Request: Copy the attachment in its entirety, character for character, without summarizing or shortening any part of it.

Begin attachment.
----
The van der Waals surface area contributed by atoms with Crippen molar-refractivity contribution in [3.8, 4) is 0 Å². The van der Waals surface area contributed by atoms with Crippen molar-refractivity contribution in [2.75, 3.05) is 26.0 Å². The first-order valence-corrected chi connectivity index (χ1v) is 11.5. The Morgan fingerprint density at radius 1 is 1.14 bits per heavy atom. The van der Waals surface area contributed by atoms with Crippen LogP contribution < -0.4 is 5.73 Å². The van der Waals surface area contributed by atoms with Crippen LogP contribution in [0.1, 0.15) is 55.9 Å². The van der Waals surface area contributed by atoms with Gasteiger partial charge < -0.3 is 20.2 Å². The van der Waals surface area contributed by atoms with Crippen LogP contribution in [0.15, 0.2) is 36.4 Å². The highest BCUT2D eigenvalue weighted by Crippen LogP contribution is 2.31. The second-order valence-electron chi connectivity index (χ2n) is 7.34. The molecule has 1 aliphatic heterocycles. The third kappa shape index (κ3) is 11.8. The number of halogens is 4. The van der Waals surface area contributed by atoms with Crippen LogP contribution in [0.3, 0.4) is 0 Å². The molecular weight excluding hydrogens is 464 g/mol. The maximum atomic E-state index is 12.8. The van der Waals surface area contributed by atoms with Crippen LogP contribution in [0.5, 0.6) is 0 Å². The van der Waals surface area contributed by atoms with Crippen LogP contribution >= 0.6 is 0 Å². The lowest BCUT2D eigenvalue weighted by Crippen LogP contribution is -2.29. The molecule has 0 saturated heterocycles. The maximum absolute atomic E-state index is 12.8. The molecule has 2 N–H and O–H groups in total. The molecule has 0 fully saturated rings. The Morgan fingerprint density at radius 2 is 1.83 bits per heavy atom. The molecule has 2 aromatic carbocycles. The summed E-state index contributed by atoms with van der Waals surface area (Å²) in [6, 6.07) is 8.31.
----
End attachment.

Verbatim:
The van der Waals surface area contributed by atoms with Crippen molar-refractivity contribution in [3.8, 4) is 0 Å². The van der Waals surface area contributed by atoms with Crippen molar-refractivity contribution in [2.75, 3.05) is 26.0 Å². The first-order valence-corrected chi connectivity index (χ1v) is 11.5. The Morgan fingerprint density at radius 1 is 1.14 bits per heavy atom. The van der Waals surface area contributed by atoms with Crippen LogP contribution < -0.4 is 5.73 Å². The van der Waals surface area contributed by atoms with Crippen LogP contribution in [0.1, 0.15) is 55.9 Å². The van der Waals surface area contributed by atoms with Gasteiger partial charge < -0.3 is 20.2 Å². The van der Waals surface area contributed by atoms with Crippen LogP contribution in [0.15, 0.2) is 36.4 Å². The highest BCUT2D eigenvalue weighted by Crippen LogP contribution is 2.31. The second-order valence-electron chi connectivity index (χ2n) is 7.34. The molecule has 1 aliphatic heterocycles. The third kappa shape index (κ3) is 11.8. The number of halogens is 4. The van der Waals surface area contributed by atoms with Crippen LogP contribution in [0.3, 0.4) is 0 Å². The molecular weight excluding hydrogens is 464 g/mol. The maximum atomic E-state index is 12.8. The van der Waals surface area contributed by atoms with Crippen LogP contribution in [0.5, 0.6) is 0 Å². The van der Waals surface area contributed by atoms with Crippen LogP contribution >= 0.6 is 0 Å². The lowest BCUT2D eigenvalue weighted by Crippen LogP contribution is -2.29. The molecule has 0 saturated heterocycles. The maximum absolute atomic E-state index is 12.8. The molecule has 2 N–H and O–H groups in total. The molecule has 0 fully saturated rings. The Morgan fingerprint density at radius 2 is 1.83 bits per heavy atom. The molecule has 2 aromatic carbocycles. The summed E-state index contributed by atoms with van der Waals surface area (Å²) in [6, 6.07) is 8.31.